Victoria Nuland steht in Washington vor einer azurblauen Videoleinwand der Denkfabrik Brookings Institution [ihr Mann Robert Kagan ist Senior Fellow am Brookings Institution] und will ein paar grundsätzliche Sätze zur Ukraine-Krise sagen. “Wir müssen der Ukraine dabei helfen, den Blutverlust zu stoppen”, fordert sie. Auch mit tödlichen Waffen? Nuland spricht von “defensiven” Maßnahmen und macht nur knapp davor halt, auf die Lieferung von schweren Waffen an die Regierung in Kiew zu drängen.

Nuland hat eine sehr direkte Art. Sie kann scharf, unterhaltsam, aber auch undiplomatisch werden – für eine Diplomatin sind das gefährliche Eigenschaften.

Die 53-Jährige ist die Europa-Beauftragte der amerikanischen Regierung, sie soll die USA durch die Ukraine-Krise führen und die Probleme mit dem russischen Präsidenten Wladimir Putin lösen. Aber in der Krise ist Nuland selbst zum Problem geworden.

Am vergangenen Freitag gab die Amerikanerin ihrer Delegation bei der Münchner Sicherheitskonferenz ein internes Briefing. Sie saß im sechsten Stock des Hotels Bayerischer Hof, im Raum waren vielleicht zwei Dutzend US-Diplomaten und Senatoren. Gerade hatte die deutsche Verteidigungsministerin Ursula von der Leyen öffentlich davon gesprochen, Waffenlieferungen könnten in der Ostukraine wie ein Brandbeschleuniger wirken. Die Amerikaner waren sauer.

Nuland soll die Linie vorgegeben haben: “Wir können gegen die Europäer kämpfen, rhetorisch gegen sie kämpfen”, sagte sie nach Angaben der “Bild”-Zeitung.

Die Reise der Kanzlerin zum russischen Präsidenten Wladimir Putin nannte Nuland dem Bericht zufolge “Merkels Moskau-Zeug”. Die Stimmung heizte sich auf, einer der Senatoren soll über von der Leyen (“Defätismus-Ministerin”) gelästert haben, der Begriff “Moskau bullshit” der Europäer fiel wohl auch.

Die Top-Diplomatin Nuland gilt als konservativ. Im Fall eines Wahlsiegs der Republikaner im kommenden Jahr wird sie als mögliche neue Außenministerin gehandelt. Sie ist mit Robert Kagan verheiratet, einem konservativen Vordenker. Er veröffentlichte im vergangenen Jahr einen Text, warum Amerika die unumstrittene Führungsmacht in der Welt bleiben müsse.

In der Ukraine-Krise gilt Nuland als Hardlinerin und Anhängerin von Waffenlieferungen – anders als ihr Präsident Barack Obama hat sie eine klare Meinung, was getan werden muss.

Glücksfall und Hypothek für Obama

Nuland war an den US-Botschaften in Moskau und Peking, als Diplomatin bei der Nato und Sprecherin des Außenministeriums in Washington. Aber kein Land fasziniert sie so wie Russland. Sie liebe dieses Land, hat sie einmal gesagt. Russisch spricht Nuland fließend. Als die “wichtigste Erinnerung ihrer Karriere” bezeichnet die Spitzendiplomatin den Tag im August 1991, als sie zusammen mit 250.000 Menschen vor dem Kreml in Moskau gestanden “und Nein zur Konterrevolution gesagt” habe. Victoria Nuland hat deshalb auch den Kampf gegen die Mächte des Finsteren im einstigen Zarenreich in den Mittelpunkt ihrer Karriere gestellt.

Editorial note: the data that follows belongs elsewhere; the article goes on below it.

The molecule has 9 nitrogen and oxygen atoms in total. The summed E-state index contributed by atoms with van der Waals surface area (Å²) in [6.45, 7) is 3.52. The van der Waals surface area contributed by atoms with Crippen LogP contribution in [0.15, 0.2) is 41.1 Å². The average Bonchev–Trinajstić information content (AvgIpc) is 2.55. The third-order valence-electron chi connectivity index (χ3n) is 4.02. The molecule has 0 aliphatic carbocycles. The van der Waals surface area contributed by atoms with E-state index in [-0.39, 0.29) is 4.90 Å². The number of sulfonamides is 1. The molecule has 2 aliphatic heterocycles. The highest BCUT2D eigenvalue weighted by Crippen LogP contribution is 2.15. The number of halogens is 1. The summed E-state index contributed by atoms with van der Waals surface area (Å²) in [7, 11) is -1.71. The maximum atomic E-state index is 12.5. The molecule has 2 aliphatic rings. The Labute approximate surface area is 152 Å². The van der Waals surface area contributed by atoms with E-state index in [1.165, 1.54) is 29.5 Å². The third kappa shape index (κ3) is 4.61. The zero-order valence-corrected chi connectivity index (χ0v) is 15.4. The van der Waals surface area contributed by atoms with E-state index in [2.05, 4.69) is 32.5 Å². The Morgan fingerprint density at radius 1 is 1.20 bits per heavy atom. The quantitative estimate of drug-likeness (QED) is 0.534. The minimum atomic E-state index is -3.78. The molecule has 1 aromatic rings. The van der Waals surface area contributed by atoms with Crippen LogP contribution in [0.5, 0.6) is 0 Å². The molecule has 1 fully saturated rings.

Sie ist damit ein Glücksfall und eine Hypothek zugleich für Obama. Für Schlagzeilen sorgte sie bereits nach der Münchner Sicherheitskonferenz des vergangenen Jahres. Damals flog sie von München über Zypern und Prag nach Kiew, und auf dem Weg telefonierte sie mit Geoffrey Pyatt, dem amerikanischen Botschafter in der Ukraine. Nuland verzichtete auf besondere Sicherheitsvorkehrungen und benutzte ihr normales Mobiltelefon. Damit war das Gespräch unverschlüsselt.

Am Abend des 4. Februar 2014 tauchte bei YouTube ein Mitschnitt auf, vier Minuten und elf Sekunden lang. Das Gespräch zwischen den beiden Spitzendiplomaten gab einen seltenen Einblick in die Welt der amerikanischen Diplomatie. Am Ende des Telefonats sprach Nuland einen Vorschlag der US-Regierung an, der die zögerlichen Europäer ausmanövrieren sollte und sie weltberühmt gemacht hat. Kurz zuvor hatte sie mit den Vereinten Nationen gesprochen, die Uno sollte sich in der Ukraine engagieren und einen Gesandten schicken, damit hätte die EU nicht mehr viel zu sagen. “Das wäre großartig, denke ich, um zu helfen, die Dinge zu bewegen, die Uno würde die Dinge vorantreiben”, sagte Nuland und setzte hinzu: “Fuck the EU.”

“Absolut inakzeptabel” seien die Worte, ließ die Kanzlerin damals ausrichten – eine ungewöhnlich scharfe Reaktion. In den Tagen danach musste Nuland sich entschuldigen. Als Zeichen der Abbitte erschien sie bei der nächsten Runde mit einem selbstgemachten Anstecker: “I love the EU.”

Nun sind zum zweiten Mal abfällige Aussagen Nulands durchgesickert, die nicht für die Öffentlichkeit gedacht waren. Die Deutschen zeigten sich irritiert, schließlich hatte die Amerikanerin bei den Treffen mit deutschen Ministern Merkels Initiative zur Deeskalation in der Ukraine-Krise gelobt.

Am Tag nach dem Bericht in der “Bild”-Zeitung wollte Nuland von den Aussagen dann auch nichts mehr wissen. Vielmehr sei sie ein Fan der Diplomatie-Initiative der deutschen Kanzlerin. “In der Öffentlichkeit und intern haben alle von uns, mich eingeschlossen, deren Diplomatie unterstützt”, sagte sie der US-Zeitung “Wall Street Journal”, “und wir haben Seite an Seite mit ihnen gearbeitet.”

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Congress is failing the Tonkin Gulf test on Ukraine

by Robert Parry
Posted on  Information Clearing House, February 21, 2015

As the Ukraine crisis worsens, Official Washington fumes only about “Russian aggression” — much as a half century ago, the Tonkin Gulf talk was all about “North Vietnamese aggression.” But then and now there were other sides to the story – and questions that Congress needed to ask, writes Robert Parry.